Rental Properties – Bright Line And Interest Deductiblity

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Bright Line Tax Rules

The Bright Line Tax rules in New Zealand are set for significant changes starting from 1 July 2024. The core amendment is the reduction of the bright-line property rule’s application period. After this date, the rule will apply only if a property is sold within 2 years of purchasing it, a notable shift from the current periods of 5 years for properties bought between 29 March 2018 and 26 March 2021, and 10 years for those acquired on or after 27 March 2021. This change simplifies the tax landscape significantly, making it easier for many property owners to navigate their tax obligations​.

Furthermore, these modifications are part of a broader suite of potential tax changes following the election. The initial introduction of the bright-line tax aimed to target property speculators, starting with a 2-year period under the National government in 2015, which was later extended by the Labour government to 5 and then 10 years. The proposed rollback to a 2-year period is seen as a move to alleviate some of the unintended consequences and complexities introduced by the longer bright-line periods, including the need for numerous exemptions and roll-over relief measures.

However, details on the implementation and the status of specific provisions, such as roll-over relief rules and new build rules, remain to be clarified as part of the legislative process​​.

This rollback to a 2-year period represents a significant shift in the property tax landscape, potentially impacting a wide range of property transactions and ownership strategies in New Zealand. It may be prudent for property owners and potential buyers to stay informed on these developments and consider how they might affect their property decisions moving forward.

Interest Deductibility

The rules surrounding interest deductibility on rental properties in New Zealand have undergone significant changes in recent years, impacting landlords and property investors.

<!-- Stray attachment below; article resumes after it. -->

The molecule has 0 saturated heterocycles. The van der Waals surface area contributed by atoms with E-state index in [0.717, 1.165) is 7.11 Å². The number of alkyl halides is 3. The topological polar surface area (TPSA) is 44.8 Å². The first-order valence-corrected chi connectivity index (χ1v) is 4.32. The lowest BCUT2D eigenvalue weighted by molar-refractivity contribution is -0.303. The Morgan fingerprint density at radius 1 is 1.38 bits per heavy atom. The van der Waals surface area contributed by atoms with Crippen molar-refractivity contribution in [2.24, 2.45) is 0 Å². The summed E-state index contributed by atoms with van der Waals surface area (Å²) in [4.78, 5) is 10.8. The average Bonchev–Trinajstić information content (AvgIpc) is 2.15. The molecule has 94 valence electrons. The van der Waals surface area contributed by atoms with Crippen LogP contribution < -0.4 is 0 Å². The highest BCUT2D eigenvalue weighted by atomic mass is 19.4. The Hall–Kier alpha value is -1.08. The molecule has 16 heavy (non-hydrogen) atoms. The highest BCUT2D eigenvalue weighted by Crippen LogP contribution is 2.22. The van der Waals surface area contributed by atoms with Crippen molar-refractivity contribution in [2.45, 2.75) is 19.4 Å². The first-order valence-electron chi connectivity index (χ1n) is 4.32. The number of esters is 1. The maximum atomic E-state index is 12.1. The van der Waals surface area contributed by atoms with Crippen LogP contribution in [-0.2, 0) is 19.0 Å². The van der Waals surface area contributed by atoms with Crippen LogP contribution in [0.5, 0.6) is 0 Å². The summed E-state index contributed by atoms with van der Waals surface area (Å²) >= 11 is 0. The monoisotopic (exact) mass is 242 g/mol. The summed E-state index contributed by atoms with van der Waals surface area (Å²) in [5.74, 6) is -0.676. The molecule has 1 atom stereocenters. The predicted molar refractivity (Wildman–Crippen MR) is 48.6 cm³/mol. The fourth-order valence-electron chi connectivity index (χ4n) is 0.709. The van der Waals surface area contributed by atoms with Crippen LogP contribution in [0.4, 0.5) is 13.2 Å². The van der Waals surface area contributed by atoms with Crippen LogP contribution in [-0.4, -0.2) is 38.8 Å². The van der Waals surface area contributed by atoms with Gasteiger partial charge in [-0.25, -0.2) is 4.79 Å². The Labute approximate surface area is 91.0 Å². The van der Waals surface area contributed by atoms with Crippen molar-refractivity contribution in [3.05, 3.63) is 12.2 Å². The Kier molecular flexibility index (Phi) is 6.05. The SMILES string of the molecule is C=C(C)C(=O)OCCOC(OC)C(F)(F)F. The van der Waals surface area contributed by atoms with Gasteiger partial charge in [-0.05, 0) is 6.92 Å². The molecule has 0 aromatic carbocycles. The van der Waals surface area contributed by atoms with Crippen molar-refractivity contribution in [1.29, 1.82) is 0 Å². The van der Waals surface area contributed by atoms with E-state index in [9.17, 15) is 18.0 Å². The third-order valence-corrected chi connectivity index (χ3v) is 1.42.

Initially, the Labour government introduced limitations to the deductibility of interest expenses for residential rental properties starting from October 2021. The aim was to cool down the housing market by phasing out the ability for landlords to deduct mortgage interest from their taxable income. For properties acquired before 27 March 2021, this phase-out was set to occur gradually until 31 March 2025, starting with a 25% reduction in the amount of interest that could be deducted, increasing annually until complete non-deductibility by 2025. Properties purchased on or after 27 March 2021 were immediately subject to these limitations, with no interest deduction allowed​​.

However, the incoming National-led government proposed amendments to these rules to restore some balance. Their plan includes a phased reintroduction of mortgage interest deductibility for rental properties. This phased approach starts with a 60% deduction allowed for the 2023/24 tax year, increasing to 80% in the 2024/25 tax year, and reaching full 100% deductibility by the 2025/26 tax year​​.

Specific exclusions and exemptions were also part of the original policy, catering to new builds, land development for residential purposes, and boarding establishments with certain criteria, ensuring interest deductibility under particular conditions​ .

Landlords and property investors should note these changes and plan accordingly. It’s advisable to consult with a tax advisor or property management expert to understand how these rules apply to individual situations and to stay updated on any further legislative changes. Maintaining accurate records and staying informed will be key in navigating these tax obligations effectively.

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